Defendant first asserted his right to a speedy trial nearly four years after his indictment.9 His long and unexplained delay in raising this issue must be weighed against him in this speedy trial claim. Compare United States v. Shepherd, 5 Cir., 1975, 511 F.2d 119; United States v. Lane, 5 Cir., 1972, 465 F.2d 408, with Moore v. Arizona, 414 U.S. 25, 94 S.Ct. 188, 38 L.Ed.2d 183 (1973); Dickey v. Florida, 398 U.S. 30, 90 S.Ct. 1564, 26 L.Ed.2d 26 (1970); Prince v. State of Alabama, 5 Cir., 1975, 507 F.2d 693.
D. Defendant's Failure to Show Prejudice
In Barker the Supreme Court identified three reasons for requiring the state to bring a defendant to trial promptly: "(i) to prevent oppressive pretrial incarceration; (ii) to minimize anxiety and concern of the accused; and (iii) to limit the possibility that the defense will be impaired." 407 U.S. at 532, 92 S.Ct. at 2193. Prejudice, like the other three factors, is neither inherently necessary nor inherently sufficient for finding that the defendant's right to a speedy trial has been violated.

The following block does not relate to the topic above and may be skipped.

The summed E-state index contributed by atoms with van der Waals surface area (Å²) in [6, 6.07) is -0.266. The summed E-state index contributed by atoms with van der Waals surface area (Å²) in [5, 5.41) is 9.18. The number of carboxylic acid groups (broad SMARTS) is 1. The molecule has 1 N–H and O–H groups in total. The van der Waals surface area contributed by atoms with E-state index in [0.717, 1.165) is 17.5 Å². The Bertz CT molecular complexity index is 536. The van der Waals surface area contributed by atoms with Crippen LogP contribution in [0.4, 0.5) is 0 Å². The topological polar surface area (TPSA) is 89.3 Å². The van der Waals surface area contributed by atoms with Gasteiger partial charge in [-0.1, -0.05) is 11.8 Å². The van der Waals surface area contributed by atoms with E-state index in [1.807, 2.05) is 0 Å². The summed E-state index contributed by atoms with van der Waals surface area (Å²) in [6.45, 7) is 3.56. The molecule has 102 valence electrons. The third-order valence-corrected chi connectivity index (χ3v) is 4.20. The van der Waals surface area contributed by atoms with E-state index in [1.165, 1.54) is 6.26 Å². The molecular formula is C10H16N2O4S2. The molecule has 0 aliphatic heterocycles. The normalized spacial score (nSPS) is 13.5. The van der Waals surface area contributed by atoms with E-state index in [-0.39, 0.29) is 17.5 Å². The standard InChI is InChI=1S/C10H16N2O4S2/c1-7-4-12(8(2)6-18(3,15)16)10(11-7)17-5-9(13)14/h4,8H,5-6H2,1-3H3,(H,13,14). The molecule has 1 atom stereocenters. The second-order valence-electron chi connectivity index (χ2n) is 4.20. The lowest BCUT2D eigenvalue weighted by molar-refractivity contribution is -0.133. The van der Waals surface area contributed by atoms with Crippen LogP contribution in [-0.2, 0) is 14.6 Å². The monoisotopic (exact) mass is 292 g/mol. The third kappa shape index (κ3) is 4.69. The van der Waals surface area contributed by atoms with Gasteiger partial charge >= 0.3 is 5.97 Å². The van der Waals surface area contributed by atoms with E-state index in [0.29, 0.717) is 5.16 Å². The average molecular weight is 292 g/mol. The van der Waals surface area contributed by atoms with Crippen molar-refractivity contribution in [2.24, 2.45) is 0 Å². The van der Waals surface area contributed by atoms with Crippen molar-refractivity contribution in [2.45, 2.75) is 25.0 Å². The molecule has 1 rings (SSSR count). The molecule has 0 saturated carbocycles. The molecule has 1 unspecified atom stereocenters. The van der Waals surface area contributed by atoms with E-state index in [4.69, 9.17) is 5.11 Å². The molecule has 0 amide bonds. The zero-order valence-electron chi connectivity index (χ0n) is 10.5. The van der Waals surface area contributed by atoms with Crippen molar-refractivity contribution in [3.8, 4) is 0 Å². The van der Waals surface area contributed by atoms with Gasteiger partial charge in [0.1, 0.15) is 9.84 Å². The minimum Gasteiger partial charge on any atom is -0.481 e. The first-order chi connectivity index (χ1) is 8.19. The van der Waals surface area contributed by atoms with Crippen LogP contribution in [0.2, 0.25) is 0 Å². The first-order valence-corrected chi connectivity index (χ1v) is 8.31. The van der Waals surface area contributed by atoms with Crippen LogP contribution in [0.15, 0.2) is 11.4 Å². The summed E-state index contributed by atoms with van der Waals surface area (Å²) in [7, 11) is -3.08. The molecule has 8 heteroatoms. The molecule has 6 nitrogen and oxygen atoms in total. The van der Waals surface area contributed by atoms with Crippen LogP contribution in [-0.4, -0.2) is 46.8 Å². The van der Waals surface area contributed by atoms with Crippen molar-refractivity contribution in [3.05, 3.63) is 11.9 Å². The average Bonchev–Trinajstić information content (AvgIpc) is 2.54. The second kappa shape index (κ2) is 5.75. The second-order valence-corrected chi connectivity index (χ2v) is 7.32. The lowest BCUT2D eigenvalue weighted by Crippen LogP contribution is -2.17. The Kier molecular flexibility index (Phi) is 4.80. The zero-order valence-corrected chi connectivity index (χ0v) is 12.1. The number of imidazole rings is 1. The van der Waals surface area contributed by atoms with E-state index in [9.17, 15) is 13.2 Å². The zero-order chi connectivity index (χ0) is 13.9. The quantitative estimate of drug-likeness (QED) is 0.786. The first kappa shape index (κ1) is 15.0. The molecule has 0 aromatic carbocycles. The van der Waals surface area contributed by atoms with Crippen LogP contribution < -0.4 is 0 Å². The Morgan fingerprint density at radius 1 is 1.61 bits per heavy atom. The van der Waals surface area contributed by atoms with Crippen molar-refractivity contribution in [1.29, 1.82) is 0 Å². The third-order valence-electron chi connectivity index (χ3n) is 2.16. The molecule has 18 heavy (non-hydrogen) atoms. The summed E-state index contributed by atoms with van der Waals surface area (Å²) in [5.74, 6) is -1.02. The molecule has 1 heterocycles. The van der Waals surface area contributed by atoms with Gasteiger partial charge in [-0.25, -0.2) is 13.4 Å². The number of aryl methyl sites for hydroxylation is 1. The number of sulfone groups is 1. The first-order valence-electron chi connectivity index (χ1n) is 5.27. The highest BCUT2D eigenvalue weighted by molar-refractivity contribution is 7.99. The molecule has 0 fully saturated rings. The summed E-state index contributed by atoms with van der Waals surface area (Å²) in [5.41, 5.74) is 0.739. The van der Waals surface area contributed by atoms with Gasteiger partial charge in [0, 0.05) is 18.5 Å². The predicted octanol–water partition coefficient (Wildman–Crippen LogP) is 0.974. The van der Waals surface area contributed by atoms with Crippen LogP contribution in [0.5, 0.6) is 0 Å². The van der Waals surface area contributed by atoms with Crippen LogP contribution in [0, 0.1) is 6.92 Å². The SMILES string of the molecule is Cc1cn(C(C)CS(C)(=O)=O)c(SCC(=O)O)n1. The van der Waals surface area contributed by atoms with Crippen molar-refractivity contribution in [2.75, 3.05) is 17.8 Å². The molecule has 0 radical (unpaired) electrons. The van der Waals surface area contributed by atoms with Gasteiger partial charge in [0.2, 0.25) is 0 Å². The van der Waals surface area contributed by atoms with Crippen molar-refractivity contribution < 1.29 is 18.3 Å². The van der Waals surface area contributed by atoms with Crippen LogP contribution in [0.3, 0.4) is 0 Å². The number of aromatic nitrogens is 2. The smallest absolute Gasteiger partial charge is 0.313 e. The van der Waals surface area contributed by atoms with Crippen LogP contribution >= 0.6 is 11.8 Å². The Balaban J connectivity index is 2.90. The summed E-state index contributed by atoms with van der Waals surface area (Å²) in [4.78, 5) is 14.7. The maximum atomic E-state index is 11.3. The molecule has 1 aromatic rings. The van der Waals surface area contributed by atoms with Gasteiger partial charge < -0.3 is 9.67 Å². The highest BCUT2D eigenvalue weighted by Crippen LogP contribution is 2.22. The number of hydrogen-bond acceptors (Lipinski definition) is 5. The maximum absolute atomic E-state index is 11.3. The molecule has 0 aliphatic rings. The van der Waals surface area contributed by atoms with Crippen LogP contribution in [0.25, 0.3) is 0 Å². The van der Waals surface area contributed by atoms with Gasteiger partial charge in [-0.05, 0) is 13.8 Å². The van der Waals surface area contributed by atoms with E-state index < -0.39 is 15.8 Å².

This Court has had occasion to describe the circumstances in which no showing of prejudice is required: "there must be some point of coalescence of the other three factors in a movant's favor, at which prejudice either actual or presumed becomes totally irrelevant." Hoskins v. Wainwright, 5 Cir., 1973, 485 F.2d 1186, 1192. The reason for dispensing with the prejudice requirement entirely when the other three factors point heavily toward a violation of speedy trial is deterrence: the prosecution should not be permitted to engage in inexcusable misconduct10 on the hope that the defendant will not be able to make out a case of prejudice. Where such misconduct has occurred, the state cannot complain that the legitimate interests of its criminal justice system, being pursued in good faith, are being sacrificed because of an honest mistake in a case in which no ultimate harm has been done. Mindful of the difficulties sometimes encountered in weighing prejudice, this Court has concluded that it will not undertake such an inquiry where the prosecutorial error to be forgiven by a finding of no prejudice is flagrant and inexcusable:At some juncture in a criminal prosecution the government's lengthy, inexplicable delay, in the face of vigorous demands for an immediate trial, is so offensive to the Sixth Amendment's guarantee of a speedy trial that a Court must intervene regardless of whether the defendant has been incarcerated, subjected to public scorn and obloquy, or impaired in his ability to defend himself.